Edvard Munch Locations
Edvard Munch (pronounced , December 12, 1863 ?C January 23, 1944) was a Norwegian Symbolist painter, printmaker, and an important forerunner of expressionistic art. His best-known composition, The Scream is one of the pieces in a series titled The Frieze of Life, in which Munch explored the themes of life, love, fear, death, and melancholy.
Edvard Munch was born in a rustic farmhouse in the village of Adalsbruk in Loten, Norway to Christian Munch, the son of a prominent priest. Christian was a doctor and medical officer, who married Laura Cathrine Bjølstad, a woman half his age, in 1861. Edvard had an older sister, Johanne Sophie (born 1862), and three younger siblings: Peter Andreas (born 1865), Laura Cathrine (born 1867), and Inger Marie (born 1868). Both Sophie and Edvard appear to have gotten their art talent from their mother. Edvard Munch was related to painter Jacob Munch (1776?C1839) and historian Peter Andreas Munch (1810?C1863).
The family moved to Kristiania (now Oslo) in 1864 when Christian Munch was appointed medical officer at Akershus Fortress. Edvard??s mother died of tuberculosis in 1868, as did Munch's favorite sister Johanne Sophie in 1877. After their mother's death, the Munch siblings were raised by their father and by their aunt Karen. Often ill for much of the winters and kept out of school, Edvard would draw to keep himself occupied. He also received tutoring from his school mates and his aunt. Christian Munch also instructed his son in history and literature, and entertained the children with vivid ghost stories and tales of Edgar Allan Poe.
Christian??s positive behavior toward his children, however, was overshadowed by his morbid pietism. Munch wrote, ??My father was temperamentally nervous and obsessively religious??to the point of psychoneurosis. From him I inherited the seeds of madness. The angles of fear, sorrow, and death stood by my side since the day I was born.?? Christian reprimanded his children by telling them that their mother was looking down from heaven and grieving over their misbehavior. The oppressive religious milieu, plus Edvard??s poor health and the vivid ghost stories, helped inspire macabre visions and nightmares in Edvard, who felt death constantly advancing on him. One of Munch's younger sisters was diagnosed with mental illness at an early age. Of the five siblings only Andreas married, but he died a few months after the wedding. Munch would later write, "I inherited two of mankind's most frightful enemies??the heritage of consumption and insanity."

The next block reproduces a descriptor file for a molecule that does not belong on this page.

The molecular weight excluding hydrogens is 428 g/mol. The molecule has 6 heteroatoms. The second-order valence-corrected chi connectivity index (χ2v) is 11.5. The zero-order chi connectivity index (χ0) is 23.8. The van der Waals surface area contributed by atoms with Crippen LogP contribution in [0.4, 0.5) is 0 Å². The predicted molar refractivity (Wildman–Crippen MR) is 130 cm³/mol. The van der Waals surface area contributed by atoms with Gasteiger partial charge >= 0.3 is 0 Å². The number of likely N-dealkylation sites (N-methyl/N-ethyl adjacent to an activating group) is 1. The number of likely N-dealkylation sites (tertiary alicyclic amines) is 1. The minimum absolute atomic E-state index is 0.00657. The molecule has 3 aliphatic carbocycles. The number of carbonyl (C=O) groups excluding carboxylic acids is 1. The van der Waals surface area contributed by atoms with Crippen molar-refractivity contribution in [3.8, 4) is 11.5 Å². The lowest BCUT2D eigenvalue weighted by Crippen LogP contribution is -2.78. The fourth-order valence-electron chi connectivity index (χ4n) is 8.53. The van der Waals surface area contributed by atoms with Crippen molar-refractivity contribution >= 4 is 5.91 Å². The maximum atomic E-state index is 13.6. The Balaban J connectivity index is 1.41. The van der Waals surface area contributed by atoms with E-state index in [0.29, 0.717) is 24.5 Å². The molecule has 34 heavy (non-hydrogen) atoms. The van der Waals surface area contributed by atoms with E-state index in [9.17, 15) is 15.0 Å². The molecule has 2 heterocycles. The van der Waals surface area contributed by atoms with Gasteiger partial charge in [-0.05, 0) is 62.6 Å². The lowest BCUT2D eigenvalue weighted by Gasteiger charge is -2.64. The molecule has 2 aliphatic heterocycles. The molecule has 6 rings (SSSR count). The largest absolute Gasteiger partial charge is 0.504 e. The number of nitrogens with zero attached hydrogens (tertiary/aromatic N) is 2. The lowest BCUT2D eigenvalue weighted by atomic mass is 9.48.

Christian Munch??s military pay was very low, and his attempts at developing a private side practice failed, keeping his family in perrenial poverty. They moved frequently from one sordid flat to another. Munch??s early drawings and watercolors depicted these interiors, and the individual objects such as medicine bottles and drawing implements, plus some landscapes. By his teens, art dominated Munch??s interests. At thirteen, Munch has his first exposure to other artists at the newly formed Art Association, were he admired the work of the Norwegian landscape school, and where he returned to copy the paintings, and soon he began to paint in oils. Related Paintings of Edvard Munch :. | No title | The Self-Portrait of hell | Summer | Moonlight in Venice | Worker |